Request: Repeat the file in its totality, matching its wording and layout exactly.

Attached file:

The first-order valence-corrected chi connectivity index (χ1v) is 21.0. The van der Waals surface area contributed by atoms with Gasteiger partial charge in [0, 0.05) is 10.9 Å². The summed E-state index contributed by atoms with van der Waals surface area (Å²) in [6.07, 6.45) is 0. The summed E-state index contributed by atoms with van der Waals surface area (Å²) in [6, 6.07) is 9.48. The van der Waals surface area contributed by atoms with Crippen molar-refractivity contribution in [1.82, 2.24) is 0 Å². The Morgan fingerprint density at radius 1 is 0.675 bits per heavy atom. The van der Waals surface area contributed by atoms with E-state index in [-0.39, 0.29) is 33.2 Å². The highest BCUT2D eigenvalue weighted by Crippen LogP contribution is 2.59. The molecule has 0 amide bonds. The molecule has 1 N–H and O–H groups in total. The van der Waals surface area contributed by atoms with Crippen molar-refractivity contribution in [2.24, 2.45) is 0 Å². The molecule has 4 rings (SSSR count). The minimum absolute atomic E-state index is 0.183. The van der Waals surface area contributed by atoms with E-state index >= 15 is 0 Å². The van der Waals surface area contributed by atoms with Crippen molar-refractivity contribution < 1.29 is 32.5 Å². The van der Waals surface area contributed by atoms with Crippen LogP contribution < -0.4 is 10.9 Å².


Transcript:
The first-order valence-corrected chi connectivity index (χ1v) is 21.0. The van der Waals surface area contributed by atoms with Gasteiger partial charge in [0, 0.05) is 10.9 Å². The summed E-state index contributed by atoms with van der Waals surface area (Å²) in [6.07, 6.45) is 0. The summed E-state index contributed by atoms with van der Waals surface area (Å²) in [6, 6.07) is 9.48. The van der Waals surface area contributed by atoms with Crippen molar-refractivity contribution in [1.82, 2.24) is 0 Å². The Morgan fingerprint density at radius 1 is 0.675 bits per heavy atom. The van der Waals surface area contributed by atoms with E-state index in [-0.39, 0.29) is 33.2 Å². The highest BCUT2D eigenvalue weighted by Crippen LogP contribution is 2.59. The molecule has 0 amide bonds. The molecule has 1 N–H and O–H groups in total. The van der Waals surface area contributed by atoms with Crippen molar-refractivity contribution in [2.24, 2.45) is 0 Å². The molecule has 4 rings (SSSR count). The minimum absolute atomic E-state index is 0.183. The van der Waals surface area contributed by atoms with E-state index >= 15 is 0 Å². The van der Waals surface area contributed by atoms with Crippen molar-refractivity contribution < 1.29 is 32.5 Å². The van der Waals surface area contributed by atoms with Crippen LogP contribution < -0.4 is 10.9 Å².